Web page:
Desire is innate to human existence, and love is its prime manifestation. From sexual to asexual and from material to abstract, desire is double-edged, something that explores human strengths while simultaneously imploring its vulnerabilities. Lethal as it may seem, desire’s origin as Kama in scriptures and philosophies swings between two extremes — Vatsyayana’s sensuous poetry and Victorian middle-class morality.
However, in a world where human sexuality and relationships are up for reinterpretation the chance that a deeper understanding of kama may help knock down the flawed human condition could indeed be a reality. Gurcharan Das is convinced that by repossessing the creative forces of kama can the classical balance between the four goals of life — Dharma, Kama, Artha and Moksha — be restored in our chaotic lives.
That the essence of kama has been reduced to its sexual context has indeed been the cause for it not been seen as the force behind the life instinct. Vatsyayana understood it more than a natural energy, and sought it be cultivated as an art. The Upanishads found in kama the capacity to beget life, lying in it the origin of civilisation. Das pulls leaves out of his own love life to suggest that by only cherishing desire can one attain to live life to its fullest. Nothing comes without pain though, as dangerous emotions such as jealousy, hate, and fear give company to desire. At the core of his thesis is that while dharma is a duty towards others, kama is duty to oneself. How one balances between the two is what differentiates the special from the ordinary!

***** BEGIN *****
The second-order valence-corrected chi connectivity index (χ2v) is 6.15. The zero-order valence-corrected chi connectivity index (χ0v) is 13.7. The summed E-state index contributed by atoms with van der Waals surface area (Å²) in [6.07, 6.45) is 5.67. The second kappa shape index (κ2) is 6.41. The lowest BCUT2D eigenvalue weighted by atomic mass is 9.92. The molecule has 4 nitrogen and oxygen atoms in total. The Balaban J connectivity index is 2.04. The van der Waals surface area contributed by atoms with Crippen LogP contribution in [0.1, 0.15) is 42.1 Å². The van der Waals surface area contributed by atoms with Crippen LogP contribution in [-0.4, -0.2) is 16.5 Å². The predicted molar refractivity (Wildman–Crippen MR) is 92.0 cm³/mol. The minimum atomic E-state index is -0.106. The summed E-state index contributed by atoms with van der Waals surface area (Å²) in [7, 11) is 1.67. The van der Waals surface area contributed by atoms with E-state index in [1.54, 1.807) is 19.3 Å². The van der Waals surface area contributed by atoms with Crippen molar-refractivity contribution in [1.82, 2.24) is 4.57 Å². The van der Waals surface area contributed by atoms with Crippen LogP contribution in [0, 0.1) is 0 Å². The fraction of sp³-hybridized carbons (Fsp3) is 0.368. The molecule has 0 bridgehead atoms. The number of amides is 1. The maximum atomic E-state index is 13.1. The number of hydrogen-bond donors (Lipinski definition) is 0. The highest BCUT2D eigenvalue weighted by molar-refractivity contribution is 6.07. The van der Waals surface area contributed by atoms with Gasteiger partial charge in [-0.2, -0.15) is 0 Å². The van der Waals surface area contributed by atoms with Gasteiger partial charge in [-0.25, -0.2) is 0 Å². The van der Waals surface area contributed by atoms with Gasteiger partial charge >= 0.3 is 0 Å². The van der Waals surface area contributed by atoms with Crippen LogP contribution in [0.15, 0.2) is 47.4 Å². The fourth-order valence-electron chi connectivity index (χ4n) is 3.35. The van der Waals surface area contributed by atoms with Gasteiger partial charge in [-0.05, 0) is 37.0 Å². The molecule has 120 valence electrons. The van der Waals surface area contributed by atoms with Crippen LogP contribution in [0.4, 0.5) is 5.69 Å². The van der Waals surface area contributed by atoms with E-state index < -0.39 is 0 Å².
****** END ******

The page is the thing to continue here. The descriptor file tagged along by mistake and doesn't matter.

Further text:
Kama, The Riddle of Desire is an intense reading of the ancient scriptures and the western philosophies aimed at unravelling multiple strands of desire, the former offers an optimistic view of creation as the latter evokes feelings of shame and guilt. One might wonder if the ascetic and the erotic are two aspects of the same human nature. The ascetic, or the kama pessimist, seeks renouncement whereas the sybarite, or the kama optimist, favours indulgence. If the story and sub-stories of this part-fiction, part-autobiographical narrative is anything to go by, each desire springs from a feeling of incompleteness. The urge to own and the surge for acquisitions put one onto a never-ending cycle of desire.
Despite the twists and twirls of his journey in search of love, Das’ staying on the side of kama optimist may have been on account of most of his life spent inside the capitalist world. Only by living life to its fullest can one ever realise the true potential of kama as a game change, argues Das, because to stop desiring and to perform desirelessly do not mean the same. If desire is indestructible, as Lord Krishna said, then desire should not be renounced but instead channelised towards greater public good, if at all. It is a ground-breaking narrative that is engaging and enlightening, shedding new light on the irresistibility of desire. It pulls desire from the trap of guilt, and assigns new meanings to it. Das reminds us that kama is our duty to live every moment as though it were our last, because making creative use of kama serves higher purpose of life. It is only by becoming aware of the higher purpose of life, a duty to oneself, which can help reclaim our primordial humanity. This book is a sensitive but ambitious undertaking on a subject on which lack of female perspective completes only half the story.